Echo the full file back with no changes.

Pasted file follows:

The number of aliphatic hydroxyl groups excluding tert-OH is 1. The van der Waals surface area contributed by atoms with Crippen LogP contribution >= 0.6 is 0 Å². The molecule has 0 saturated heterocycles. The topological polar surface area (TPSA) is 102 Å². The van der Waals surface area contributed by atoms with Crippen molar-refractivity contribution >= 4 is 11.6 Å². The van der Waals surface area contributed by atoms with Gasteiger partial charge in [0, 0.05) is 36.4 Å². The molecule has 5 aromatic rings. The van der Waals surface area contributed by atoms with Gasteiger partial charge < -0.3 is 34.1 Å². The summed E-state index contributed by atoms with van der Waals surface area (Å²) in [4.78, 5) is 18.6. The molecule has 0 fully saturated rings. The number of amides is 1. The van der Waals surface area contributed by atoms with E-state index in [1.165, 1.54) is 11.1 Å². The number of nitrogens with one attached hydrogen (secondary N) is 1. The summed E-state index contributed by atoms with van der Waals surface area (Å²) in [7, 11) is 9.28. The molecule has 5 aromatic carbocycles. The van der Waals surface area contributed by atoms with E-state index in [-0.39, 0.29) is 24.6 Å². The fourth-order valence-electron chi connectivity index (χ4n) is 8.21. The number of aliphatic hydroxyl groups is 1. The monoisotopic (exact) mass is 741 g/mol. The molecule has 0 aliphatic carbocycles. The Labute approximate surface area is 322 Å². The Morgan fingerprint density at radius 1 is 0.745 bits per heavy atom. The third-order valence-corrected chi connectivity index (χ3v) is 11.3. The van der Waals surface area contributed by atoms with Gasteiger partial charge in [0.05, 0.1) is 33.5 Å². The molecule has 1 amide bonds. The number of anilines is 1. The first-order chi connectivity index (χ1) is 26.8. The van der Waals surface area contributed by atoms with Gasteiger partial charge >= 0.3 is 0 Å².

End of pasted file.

The number of aliphatic hydroxyl groups excluding tert-OH is 1. The van der Waals surface area contributed by atoms with Crippen LogP contribution >= 0.6 is 0 Å². The molecule has 0 saturated heterocycles. The topological polar surface area (TPSA) is 102 Å². The van der Waals surface area contributed by atoms with Crippen molar-refractivity contribution >= 4 is 11.6 Å². The van der Waals surface area contributed by atoms with Gasteiger partial charge in [0, 0.05) is 36.4 Å². The molecule has 5 aromatic rings. The van der Waals surface area contributed by atoms with Gasteiger partial charge < -0.3 is 34.1 Å². The summed E-state index contributed by atoms with van der Waals surface area (Å²) in [4.78, 5) is 18.6. The molecule has 0 fully saturated rings. The number of amides is 1. The van der Waals surface area contributed by atoms with E-state index in [1.165, 1.54) is 11.1 Å². The number of nitrogens with one attached hydrogen (secondary N) is 1. The summed E-state index contributed by atoms with van der Waals surface area (Å²) in [7, 11) is 9.28. The molecule has 5 aromatic carbocycles. The van der Waals surface area contributed by atoms with E-state index in [-0.39, 0.29) is 24.6 Å². The fourth-order valence-electron chi connectivity index (χ4n) is 8.21. The number of aliphatic hydroxyl groups is 1. The monoisotopic (exact) mass is 741 g/mol. The molecule has 0 aliphatic carbocycles. The Labute approximate surface area is 322 Å². The Morgan fingerprint density at radius 1 is 0.745 bits per heavy atom. The third-order valence-corrected chi connectivity index (χ3v) is 11.3. The van der Waals surface area contributed by atoms with Gasteiger partial charge in [0.05, 0.1) is 33.5 Å². The molecule has 1 amide bonds. The number of anilines is 1. The first-order chi connectivity index (χ1) is 26.8. The van der Waals surface area contributed by atoms with Gasteiger partial charge >= 0.3 is 0 Å².